The city of Miami should be allowed to opt out of a pending deal that if approved Tuesday would allow Miami-Dade County to collect tourist taxes on home-sharing rentals, Mayor Tomás Regalado says.
In a letter sent Monday to county commissioners and Mayor Carlos Gimenez, Regalado requested that they include a provision in the agreement that would allow municipalities to exclude themselves. As currently composed, the memorandum of understanding between the tax collector and Airbnb, Inc. ensures that future rentals booked on the home-sharing platform would pay tourist development room taxes, a professional sports franchise facility tax, and a convention development tax — the same taxes that hotels pay.
Premium content for only $0.99
For the most comprehensive local coverage, subscribe today.
The county estimates collections during the first year of the agreement would be around $6 million.
But thousands of the properties available for rent on Airbnb are located in residential areas of Miami and Miami Beach where those cities have deemed short-term rentals largely illegal. Miami commissioners voted last month to reaffirm the city’s position, which Regalado noted in his letter.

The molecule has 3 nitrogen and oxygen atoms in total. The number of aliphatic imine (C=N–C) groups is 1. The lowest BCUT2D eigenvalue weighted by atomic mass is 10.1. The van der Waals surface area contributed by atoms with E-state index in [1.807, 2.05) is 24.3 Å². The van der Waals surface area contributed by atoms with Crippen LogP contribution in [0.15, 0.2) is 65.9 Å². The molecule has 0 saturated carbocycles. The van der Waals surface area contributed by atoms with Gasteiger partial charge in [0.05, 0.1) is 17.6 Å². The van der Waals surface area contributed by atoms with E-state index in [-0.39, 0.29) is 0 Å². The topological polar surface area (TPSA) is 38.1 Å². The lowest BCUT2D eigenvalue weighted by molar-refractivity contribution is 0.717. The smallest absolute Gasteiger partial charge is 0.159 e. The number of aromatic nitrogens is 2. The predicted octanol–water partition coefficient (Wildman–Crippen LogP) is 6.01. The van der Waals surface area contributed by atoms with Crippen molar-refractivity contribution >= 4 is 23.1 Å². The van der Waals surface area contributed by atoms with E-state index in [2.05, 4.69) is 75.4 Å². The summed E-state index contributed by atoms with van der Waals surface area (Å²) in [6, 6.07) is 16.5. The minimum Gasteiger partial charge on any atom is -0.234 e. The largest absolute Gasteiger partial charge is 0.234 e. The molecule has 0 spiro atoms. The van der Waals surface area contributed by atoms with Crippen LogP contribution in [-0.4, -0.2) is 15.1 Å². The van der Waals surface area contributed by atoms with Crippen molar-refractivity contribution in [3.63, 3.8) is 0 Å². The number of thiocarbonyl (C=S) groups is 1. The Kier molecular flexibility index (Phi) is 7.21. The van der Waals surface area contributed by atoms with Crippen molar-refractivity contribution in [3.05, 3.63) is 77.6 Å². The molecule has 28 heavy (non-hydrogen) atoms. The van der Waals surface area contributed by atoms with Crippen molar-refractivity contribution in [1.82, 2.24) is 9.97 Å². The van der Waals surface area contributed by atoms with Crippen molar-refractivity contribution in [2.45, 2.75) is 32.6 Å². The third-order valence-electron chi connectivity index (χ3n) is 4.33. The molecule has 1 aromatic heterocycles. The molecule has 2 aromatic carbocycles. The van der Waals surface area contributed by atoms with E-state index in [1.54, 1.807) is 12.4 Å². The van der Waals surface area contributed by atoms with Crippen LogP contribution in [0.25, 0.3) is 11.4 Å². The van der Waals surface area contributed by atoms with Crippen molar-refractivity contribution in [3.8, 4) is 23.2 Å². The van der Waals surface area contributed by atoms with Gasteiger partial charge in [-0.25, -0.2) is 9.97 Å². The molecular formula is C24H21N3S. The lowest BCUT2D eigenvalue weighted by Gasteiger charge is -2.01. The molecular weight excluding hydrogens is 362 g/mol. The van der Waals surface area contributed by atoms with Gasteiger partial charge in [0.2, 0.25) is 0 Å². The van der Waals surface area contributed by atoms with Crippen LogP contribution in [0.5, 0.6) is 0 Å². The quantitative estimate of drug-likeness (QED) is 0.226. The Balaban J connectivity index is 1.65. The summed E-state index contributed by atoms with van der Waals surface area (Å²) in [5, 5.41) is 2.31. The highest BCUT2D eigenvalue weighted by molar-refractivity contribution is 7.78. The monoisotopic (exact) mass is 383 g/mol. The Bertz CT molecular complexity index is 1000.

“It is my wish that prior to approval of this MOU, an opt out provision is included to allow local municipalities, or specifically the city of Miami, to be excluded from participation,” Regalado wrote.
Later Monday, Gimenez responded in his own letter to Regalado, saying the intent of the agreement is to “level the playing field” between short-term rentals and the hotel industry. He said Regalado’s request seems antithetical to his goals.
“Given your position that short-term/vacation rentals should be prohibited in many residential areas of the city, I have to ask why you would want to give Airbnb a competitive advantage over the hotel industry by not collecting taxes from Airbnb.”
This article has been updated to include Gimenez’s remarks to Regalado.